Clarity On The Issues

Education & Vocational Training

Joe Kaufman For Congress Florida District 23

America’s educational system is broken.

Our world ranking has dropped considerably since education was centralized under the Department of Education by Lyndon Johnson.

School policy and decision-making should be given over to the local community along with parental involvement.

Charter schools and alternative choice schools via a voucher system should be available to families, encouraging more free enterprise.

Competition brings out the best, and it will be good for teachers.

Through competition, the best teachers will be compensated very well, while poor teachers will be rejected by the system.

By establishing rules of conduct that are enforced, students who wish to learn will be able to do so.

Students that disrupt the system should be reassigned to special schools which can better deal with the systemic problems of troubled youth.

The teaching profession is an honorable profession and we should not allow anyone to teach who does not respect the sanctity and responsibility of the profession.

Money is not the solution.

We spend more per student than any other nation. We, unfortunately, spend way too much on the bureaucratic end, instead of that money going towards our students; and the best way to spend it on the students is to spend it on the teachers in the form of better and well-deserved salaries.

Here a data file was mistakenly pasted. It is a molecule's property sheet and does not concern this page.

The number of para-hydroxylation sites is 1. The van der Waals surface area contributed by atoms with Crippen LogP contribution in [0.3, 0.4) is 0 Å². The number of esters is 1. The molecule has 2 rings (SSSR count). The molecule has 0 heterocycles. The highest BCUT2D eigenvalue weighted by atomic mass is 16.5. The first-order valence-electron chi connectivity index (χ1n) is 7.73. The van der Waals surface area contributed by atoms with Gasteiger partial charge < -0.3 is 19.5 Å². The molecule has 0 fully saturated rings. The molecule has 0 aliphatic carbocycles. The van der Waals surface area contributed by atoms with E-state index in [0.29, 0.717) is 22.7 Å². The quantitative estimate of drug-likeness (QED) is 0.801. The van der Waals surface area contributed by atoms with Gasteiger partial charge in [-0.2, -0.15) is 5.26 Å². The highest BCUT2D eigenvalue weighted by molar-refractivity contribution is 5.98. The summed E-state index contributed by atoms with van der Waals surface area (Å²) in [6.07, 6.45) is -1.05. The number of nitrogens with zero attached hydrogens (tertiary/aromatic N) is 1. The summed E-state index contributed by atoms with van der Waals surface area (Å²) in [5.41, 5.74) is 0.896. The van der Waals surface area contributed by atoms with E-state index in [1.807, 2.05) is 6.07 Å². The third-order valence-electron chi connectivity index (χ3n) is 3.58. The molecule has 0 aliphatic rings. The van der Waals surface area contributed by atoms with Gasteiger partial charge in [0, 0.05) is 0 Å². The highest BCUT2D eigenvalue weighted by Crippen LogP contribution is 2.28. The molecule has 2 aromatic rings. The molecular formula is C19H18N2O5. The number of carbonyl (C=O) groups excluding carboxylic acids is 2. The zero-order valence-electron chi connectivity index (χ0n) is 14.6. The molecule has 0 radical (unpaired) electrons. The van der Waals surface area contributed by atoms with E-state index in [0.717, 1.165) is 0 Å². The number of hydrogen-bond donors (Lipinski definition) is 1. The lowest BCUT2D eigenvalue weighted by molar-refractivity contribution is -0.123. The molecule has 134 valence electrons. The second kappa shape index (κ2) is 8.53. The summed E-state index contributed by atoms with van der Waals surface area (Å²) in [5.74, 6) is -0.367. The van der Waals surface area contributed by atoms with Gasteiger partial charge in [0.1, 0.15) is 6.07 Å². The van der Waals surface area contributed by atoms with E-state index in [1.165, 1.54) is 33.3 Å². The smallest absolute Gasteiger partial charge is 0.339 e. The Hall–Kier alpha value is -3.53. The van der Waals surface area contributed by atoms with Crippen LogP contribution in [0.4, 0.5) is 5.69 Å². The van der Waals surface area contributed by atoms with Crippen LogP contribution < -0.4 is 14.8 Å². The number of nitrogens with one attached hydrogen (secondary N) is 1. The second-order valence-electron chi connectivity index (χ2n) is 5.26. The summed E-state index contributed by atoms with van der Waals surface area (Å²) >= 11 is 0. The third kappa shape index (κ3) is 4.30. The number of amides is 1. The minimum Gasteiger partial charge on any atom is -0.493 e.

Americans recognize the value of education and encourage their children to aspire to go to college or university.

However, for those in high school who do not have the opportunity to further their education, vocational training is an important alternative.

America has the greatest University system in the world. 

A system of education which has grown rapidly in the 20th and 21st centuries as Americans recognized that education is the doorway to opportunity. 

In contrast, the vocational education system has nearly perished. 

So much emphasis has been placed on a college education that the vocations have been largely ignored.  

Though, learning a trade is a worthy pursuit; and it is good for America.

All types of education are valuable to our nation. 

Vocational education is very important because it is practical training. 

Trade skills, such as electrician and automotive repair specialist define vocational training in traditional terms and are an important contribution to our economy.   

But we must also concentrate our efforts on twenty-first century vocational training, focusing on the demands of our cutting-edge industries. 

Skills that relate to the computer age, biotech, and robotics to name a few, are in great demand. 

The needs for skilled people in these industries are growing and offer an opportunity for the business world and the student to work together. 

I will support initiatives that reward businesses for providing on the job training.

Accreditation standards should be developed by leaders in these industries, standardizing levels of degrees similar to those in colleges. 

Strong incentives will be offered to specific industries to develop in-house training in concert with vocational schools or to provide thorough comprehensive in-house training. 

If we are to lead in the future we must provide a full range of education designed to advance our competitiveness.